Alex will begin recording the audiobook in January and finish towards the end of February – so, all being well, the audio should be available in early March.
BRANDON BROTHERS are ON SALE from NOVEMBER 5th to 19th
BARGAIN PRICE of £1.79 in the UK and $2.99 in the US
available from AMAZON, KOBO and BARNES & NOBLE
Purchase from Audible, Amazon and iTunes.
It’s been a long wait but I’m currently reviewing the complete recording and, by the end of the week, it should be off to Audible to await release there. More news as and when I have it!
Meet Adam Brandon … acutely intelligent and master-swordsman but gradually realising that he isn’t yet ready for the future he had previously planned.
Victim of a cruel deception, Camilla Edgerton-Foxe has a jaundiced view of the male sex and a tongue as sharp as her wits … but she also possesses an extraordinary talent.
A peculiar encounter offers Adam the kind of employment for which he is uniquely suited and which will exercise his mind as well as his muscles. The fly in the ointment is that Miss Edgerton-Foxe comes with it … as does Rainham, viscount and master of disguise, with a frequently misplaced sense of humour.
From Paris, via London, to the mists and mysteries of Romney Marsh, these three are sent on the trail of something darker and infinitely more dangerous than the kegs of brandy that come ashore at the dark of the moon.
WORCESTER, SEPTEMBER 3rd 1651 – extract from The King’s Falcon
The morning was spent in a state of heightened tension as the Royalist army continued to await Cromwell’s attack. Colonel Peverell divided the time between his regiment just below Fort Royal, the army’s headquarters in the Commandery and the look-out atop the Cathedral tower. In this way he was able to at least feel busy during the last empty hours until it was time to fight.
At around noon, standing amidst a handful of other officers beside the King on the Cathedral tower, he saw and heard the first signs of activity; the crackle of musket-fire and puffs of smoke ascending from Colonel Keith’s outpost in the village of Powick. Ashley’s muscles tightened but he said nothing. The view, even through a perspective glass, was annoyingly indistinct but everyone knew that the outpost was too small to be held against a full attack. Keith’s stand, when it came, would be made at Powick Bridge; the place where, nine years ago, Prince Rupert had won the first victory of the war by defeating Nathaniel Fiennes.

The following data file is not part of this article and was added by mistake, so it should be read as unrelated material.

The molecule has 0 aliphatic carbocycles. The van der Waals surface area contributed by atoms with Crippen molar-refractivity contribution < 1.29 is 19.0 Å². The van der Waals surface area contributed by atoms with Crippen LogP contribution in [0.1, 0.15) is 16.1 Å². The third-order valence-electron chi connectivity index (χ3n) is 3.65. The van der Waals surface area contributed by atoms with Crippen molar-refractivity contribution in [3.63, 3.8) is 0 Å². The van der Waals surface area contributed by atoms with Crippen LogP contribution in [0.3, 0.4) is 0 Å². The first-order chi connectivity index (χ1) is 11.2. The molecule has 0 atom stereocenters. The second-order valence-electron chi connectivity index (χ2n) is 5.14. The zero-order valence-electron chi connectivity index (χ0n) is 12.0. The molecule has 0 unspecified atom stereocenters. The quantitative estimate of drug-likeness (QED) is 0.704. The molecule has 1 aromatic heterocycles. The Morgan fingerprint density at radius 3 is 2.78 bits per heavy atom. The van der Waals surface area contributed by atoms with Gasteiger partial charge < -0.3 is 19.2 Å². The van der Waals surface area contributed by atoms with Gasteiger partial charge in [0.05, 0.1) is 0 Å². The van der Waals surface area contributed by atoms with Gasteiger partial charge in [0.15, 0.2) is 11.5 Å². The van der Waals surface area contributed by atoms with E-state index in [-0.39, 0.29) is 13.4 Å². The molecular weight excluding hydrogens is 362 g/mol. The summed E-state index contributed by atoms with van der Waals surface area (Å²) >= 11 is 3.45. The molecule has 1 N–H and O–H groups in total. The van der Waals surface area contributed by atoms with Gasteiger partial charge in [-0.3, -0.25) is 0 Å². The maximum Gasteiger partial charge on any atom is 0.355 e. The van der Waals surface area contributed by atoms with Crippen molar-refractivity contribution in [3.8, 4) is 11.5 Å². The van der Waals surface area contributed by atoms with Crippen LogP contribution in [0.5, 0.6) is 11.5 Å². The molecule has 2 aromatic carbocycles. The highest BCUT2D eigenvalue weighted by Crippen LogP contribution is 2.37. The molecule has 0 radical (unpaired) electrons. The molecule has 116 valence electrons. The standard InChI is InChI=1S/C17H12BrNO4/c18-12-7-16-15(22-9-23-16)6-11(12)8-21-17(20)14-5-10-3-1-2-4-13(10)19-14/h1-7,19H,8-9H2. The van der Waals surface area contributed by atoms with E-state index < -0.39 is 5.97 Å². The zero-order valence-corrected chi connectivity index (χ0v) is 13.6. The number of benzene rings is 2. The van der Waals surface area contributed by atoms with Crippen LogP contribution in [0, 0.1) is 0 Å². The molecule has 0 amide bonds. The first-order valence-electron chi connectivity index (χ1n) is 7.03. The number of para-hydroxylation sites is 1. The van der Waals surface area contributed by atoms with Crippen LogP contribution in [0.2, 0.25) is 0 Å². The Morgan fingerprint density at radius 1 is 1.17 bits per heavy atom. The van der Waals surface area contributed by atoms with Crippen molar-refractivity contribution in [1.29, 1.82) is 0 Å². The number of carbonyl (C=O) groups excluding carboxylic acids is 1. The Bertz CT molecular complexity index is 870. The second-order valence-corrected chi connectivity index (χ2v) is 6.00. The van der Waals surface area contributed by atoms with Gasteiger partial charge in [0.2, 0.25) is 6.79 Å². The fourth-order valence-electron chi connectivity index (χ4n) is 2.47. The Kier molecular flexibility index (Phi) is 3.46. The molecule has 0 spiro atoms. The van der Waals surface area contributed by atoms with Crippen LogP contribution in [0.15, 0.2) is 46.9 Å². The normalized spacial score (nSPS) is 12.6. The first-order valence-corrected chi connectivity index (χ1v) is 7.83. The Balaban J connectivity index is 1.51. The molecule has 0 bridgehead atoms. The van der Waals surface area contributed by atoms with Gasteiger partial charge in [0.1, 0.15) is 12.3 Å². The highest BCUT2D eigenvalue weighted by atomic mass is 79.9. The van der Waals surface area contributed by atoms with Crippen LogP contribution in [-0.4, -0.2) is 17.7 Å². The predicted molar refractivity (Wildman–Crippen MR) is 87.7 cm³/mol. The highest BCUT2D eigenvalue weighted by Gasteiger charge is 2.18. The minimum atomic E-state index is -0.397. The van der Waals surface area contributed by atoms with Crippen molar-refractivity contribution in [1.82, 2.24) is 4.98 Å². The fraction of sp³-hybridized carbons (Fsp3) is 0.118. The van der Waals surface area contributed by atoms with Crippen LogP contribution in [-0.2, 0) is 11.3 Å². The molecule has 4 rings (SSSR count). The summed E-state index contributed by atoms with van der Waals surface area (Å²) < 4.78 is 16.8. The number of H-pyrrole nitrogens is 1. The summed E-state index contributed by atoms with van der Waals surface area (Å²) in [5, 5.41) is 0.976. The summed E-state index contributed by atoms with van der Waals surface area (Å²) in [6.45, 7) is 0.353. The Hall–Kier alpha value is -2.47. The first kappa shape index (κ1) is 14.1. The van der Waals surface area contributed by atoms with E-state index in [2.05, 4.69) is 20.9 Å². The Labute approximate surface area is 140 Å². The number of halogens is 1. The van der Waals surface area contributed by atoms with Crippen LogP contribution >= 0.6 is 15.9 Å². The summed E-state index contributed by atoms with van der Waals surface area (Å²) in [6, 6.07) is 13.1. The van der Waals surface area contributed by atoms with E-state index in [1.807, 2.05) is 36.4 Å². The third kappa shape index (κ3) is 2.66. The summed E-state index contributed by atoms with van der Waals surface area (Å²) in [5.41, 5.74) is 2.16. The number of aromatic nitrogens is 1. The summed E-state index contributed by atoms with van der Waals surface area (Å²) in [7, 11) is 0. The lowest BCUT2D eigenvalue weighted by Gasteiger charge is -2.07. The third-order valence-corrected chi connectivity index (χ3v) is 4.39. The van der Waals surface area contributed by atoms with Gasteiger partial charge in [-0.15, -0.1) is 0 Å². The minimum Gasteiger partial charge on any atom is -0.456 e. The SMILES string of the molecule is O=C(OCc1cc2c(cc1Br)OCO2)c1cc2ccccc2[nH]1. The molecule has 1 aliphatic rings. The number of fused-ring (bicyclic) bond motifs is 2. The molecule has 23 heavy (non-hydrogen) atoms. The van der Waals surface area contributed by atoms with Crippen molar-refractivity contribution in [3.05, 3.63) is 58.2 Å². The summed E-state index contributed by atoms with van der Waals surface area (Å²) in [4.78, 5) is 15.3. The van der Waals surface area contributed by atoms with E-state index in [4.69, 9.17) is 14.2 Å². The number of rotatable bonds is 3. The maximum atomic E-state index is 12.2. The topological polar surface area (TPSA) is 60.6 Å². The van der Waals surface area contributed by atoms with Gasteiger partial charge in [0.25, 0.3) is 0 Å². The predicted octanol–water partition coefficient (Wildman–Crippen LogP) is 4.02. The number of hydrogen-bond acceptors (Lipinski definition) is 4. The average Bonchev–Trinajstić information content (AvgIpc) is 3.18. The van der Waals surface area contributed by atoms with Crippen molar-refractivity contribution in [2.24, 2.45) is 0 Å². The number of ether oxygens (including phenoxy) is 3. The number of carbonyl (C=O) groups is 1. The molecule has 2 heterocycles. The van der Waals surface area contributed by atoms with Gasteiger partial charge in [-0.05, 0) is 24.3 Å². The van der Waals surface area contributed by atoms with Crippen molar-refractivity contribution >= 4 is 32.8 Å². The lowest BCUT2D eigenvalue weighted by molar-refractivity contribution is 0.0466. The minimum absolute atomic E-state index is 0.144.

It was harder to watch and wait than to do. By the time it became plain that Colonel Keith had been pushed back and was now fighting desperately to hold the bridge, Ashley was in a fever of impatience. And when, away to Keith’s left, the New Model started pouring across the bridge of boats at the mouth of the Teme towards Pitscotty’s brigade, he said tersely, ‘They’re trying to turn our right wing. Doesn’t anyone think it might be a good idea to stop them?’
Several pairs of eyes, their expressions varying from disapproval to agreement, turned in his direction. Then Lord Rothes said, ‘Quite right. If Keith is forced to give ground, Pitscotty will have to retreat or be cut off – and vice versa. And if both of them are driven back on Montgomery, our whole flank could be rolled right back to the city.’
A brief debate ensued until the King – as anxious as Ashley to be in the thick of things – said, ‘I’ll go down and assess the situation in person.’
General Middleton’s brows shot up.
‘I’d rather ye didn’t, Sir. It’s tae greet a risk.’
‘This whole venture is a risk, General. And my presence may be just the encouragement the men need.’ Charles glanced around him. ‘Colonel Legge – Colonel Peverell. Bring up a couple of dozen of your best men and let’s go.’
They left the city by Bridgegate and rode fast. Activity along the banks of the Teme was now extremely fierce. Colonel Keith was still holding the bridge in the teeth of some heavy opposition from Fleetwood’s troops and, also refusing to give ground, Pitscotty’s highlanders were engaged in a vicious struggle with Major-General Lambert’s infantry. Pikeheads pierced the smoke-laden air, bugles shrilled and steel rasped on steel. The overall impression was of sheer pandemonium.
Colonel Keith, a dogged Scots officer of some experience, had his hands full but the arrival of the King caused his face to lighten fractionally and he said, ‘It isna going sae bad, Your Majesty – not that we couldna do wi’ a wee bit o’ support. But I dinna doot ma laddies will fight the harder for seeing ye here.’
‘They seem to be fighting like demons already,’ replied Charles. ‘I can ask no more of them and only wished to say how greatly their efforts – and yours, Colonel – are appreciated.’ He paused briefly, surveying the fray. ‘I don’t need to tell you how vital it is that this bridge is held.’
‘No, Sir – ye don’t. And ye have ma word that we’ll hold it as long as we can. Tae the last man, if needs be.’
Charles met the Colonel’s eyes unsmilingly but with sincerity.
‘Thank you. And whatever comes of today, you may be sure I won’t forget.’
As the King turned to move on eastwards towards the Severn, Ashley said rapidly, ‘Sir – with Lambert’s fellows already on this side of the river, it would be madness to risk yourself visiting General Pitscotty. He seems to be holding them – just. But if something were to happen to Your Majesty …’ He stopped. Then, ‘I’ll go, if you wish. Meanwhile, perhaps you might put some heart into Montgomery and Dalziel.’